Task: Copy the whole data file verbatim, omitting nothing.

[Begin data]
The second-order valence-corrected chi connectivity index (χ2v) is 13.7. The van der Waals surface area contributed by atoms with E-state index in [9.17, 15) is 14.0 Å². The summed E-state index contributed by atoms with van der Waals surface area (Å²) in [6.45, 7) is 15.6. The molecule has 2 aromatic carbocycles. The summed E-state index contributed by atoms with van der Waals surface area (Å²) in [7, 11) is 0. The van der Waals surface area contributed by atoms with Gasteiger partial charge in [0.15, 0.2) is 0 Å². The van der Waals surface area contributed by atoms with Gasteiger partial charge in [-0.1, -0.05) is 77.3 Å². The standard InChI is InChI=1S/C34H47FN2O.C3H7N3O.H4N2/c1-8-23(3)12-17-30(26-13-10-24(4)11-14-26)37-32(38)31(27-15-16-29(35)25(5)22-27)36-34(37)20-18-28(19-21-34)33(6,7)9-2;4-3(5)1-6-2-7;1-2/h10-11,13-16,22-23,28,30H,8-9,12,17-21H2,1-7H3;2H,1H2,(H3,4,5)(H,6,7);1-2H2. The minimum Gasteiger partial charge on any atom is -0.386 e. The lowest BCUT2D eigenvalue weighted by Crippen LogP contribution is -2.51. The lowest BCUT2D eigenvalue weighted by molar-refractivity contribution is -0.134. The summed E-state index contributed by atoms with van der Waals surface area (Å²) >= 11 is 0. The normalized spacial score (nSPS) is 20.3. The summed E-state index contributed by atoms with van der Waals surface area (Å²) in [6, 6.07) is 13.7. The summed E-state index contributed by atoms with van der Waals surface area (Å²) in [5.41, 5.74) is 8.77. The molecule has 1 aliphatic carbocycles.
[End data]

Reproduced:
The second-order valence-corrected chi connectivity index (χ2v) is 13.7. The van der Waals surface area contributed by atoms with E-state index in [9.17, 15) is 14.0 Å². The summed E-state index contributed by atoms with van der Waals surface area (Å²) in [6.45, 7) is 15.6. The molecule has 2 aromatic carbocycles. The summed E-state index contributed by atoms with van der Waals surface area (Å²) in [7, 11) is 0. The van der Waals surface area contributed by atoms with Gasteiger partial charge in [0.15, 0.2) is 0 Å². The van der Waals surface area contributed by atoms with Gasteiger partial charge in [-0.1, -0.05) is 77.3 Å². The standard InChI is InChI=1S/C34H47FN2O.C3H7N3O.H4N2/c1-8-23(3)12-17-30(26-13-10-24(4)11-14-26)37-32(38)31(27-15-16-29(35)25(5)22-27)36-34(37)20-18-28(19-21-34)33(6,7)9-2;4-3(5)1-6-2-7;1-2/h10-11,13-16,22-23,28,30H,8-9,12,17-21H2,1-7H3;2H,1H2,(H3,4,5)(H,6,7);1-2H2. The minimum Gasteiger partial charge on any atom is -0.386 e. The lowest BCUT2D eigenvalue weighted by Crippen LogP contribution is -2.51. The lowest BCUT2D eigenvalue weighted by molar-refractivity contribution is -0.134. The summed E-state index contributed by atoms with van der Waals surface area (Å²) >= 11 is 0. The normalized spacial score (nSPS) is 20.3. The summed E-state index contributed by atoms with van der Waals surface area (Å²) in [6, 6.07) is 13.7. The summed E-state index contributed by atoms with van der Waals surface area (Å²) in [5.41, 5.74) is 8.77. The molecule has 1 aliphatic carbocycles.